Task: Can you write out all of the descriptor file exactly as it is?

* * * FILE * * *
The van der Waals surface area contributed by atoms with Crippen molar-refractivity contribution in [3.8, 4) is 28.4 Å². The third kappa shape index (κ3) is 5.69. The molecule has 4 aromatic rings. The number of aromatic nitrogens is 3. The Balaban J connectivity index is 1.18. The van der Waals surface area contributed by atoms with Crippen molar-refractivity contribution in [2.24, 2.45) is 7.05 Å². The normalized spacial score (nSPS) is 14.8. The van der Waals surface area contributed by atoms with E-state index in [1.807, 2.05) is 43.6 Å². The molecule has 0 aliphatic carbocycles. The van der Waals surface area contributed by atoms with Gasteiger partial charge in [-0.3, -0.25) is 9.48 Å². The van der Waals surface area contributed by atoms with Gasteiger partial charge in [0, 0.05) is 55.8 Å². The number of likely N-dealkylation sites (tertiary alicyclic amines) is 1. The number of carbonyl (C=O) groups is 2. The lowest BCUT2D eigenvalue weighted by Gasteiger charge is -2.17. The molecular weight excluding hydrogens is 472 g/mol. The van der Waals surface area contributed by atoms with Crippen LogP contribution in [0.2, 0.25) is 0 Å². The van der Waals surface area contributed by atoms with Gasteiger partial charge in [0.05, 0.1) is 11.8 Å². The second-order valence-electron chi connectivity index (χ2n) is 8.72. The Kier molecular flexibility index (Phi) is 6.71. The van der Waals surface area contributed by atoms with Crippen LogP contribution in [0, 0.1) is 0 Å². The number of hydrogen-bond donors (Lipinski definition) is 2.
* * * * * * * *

The van der Waals surface area contributed by atoms with Crippen molar-refractivity contribution in [3.8, 4) is 28.4 Å². The third kappa shape index (κ3) is 5.69. The molecule has 4 aromatic rings. The number of aromatic nitrogens is 3. The Balaban J connectivity index is 1.18. The van der Waals surface area contributed by atoms with Crippen molar-refractivity contribution in [2.24, 2.45) is 7.05 Å². The normalized spacial score (nSPS) is 14.8. The van der Waals surface area contributed by atoms with E-state index in [1.807, 2.05) is 43.6 Å². The molecule has 0 aliphatic carbocycles. The van der Waals surface area contributed by atoms with Gasteiger partial charge in [-0.3, -0.25) is 9.48 Å². The van der Waals surface area contributed by atoms with Gasteiger partial charge in [0, 0.05) is 55.8 Å². The number of likely N-dealkylation sites (tertiary alicyclic amines) is 1. The number of carbonyl (C=O) groups is 2. The lowest BCUT2D eigenvalue weighted by Gasteiger charge is -2.17. The molecular weight excluding hydrogens is 472 g/mol. The van der Waals surface area contributed by atoms with Crippen LogP contribution in [0.2, 0.25) is 0 Å². The van der Waals surface area contributed by atoms with Gasteiger partial charge in [0.05, 0.1) is 11.8 Å². The second-order valence-electron chi connectivity index (χ2n) is 8.72. The Kier molecular flexibility index (Phi) is 6.71. The van der Waals surface area contributed by atoms with Crippen LogP contribution in [0, 0.1) is 0 Å². The number of hydrogen-bond donors (Lipinski definition) is 2.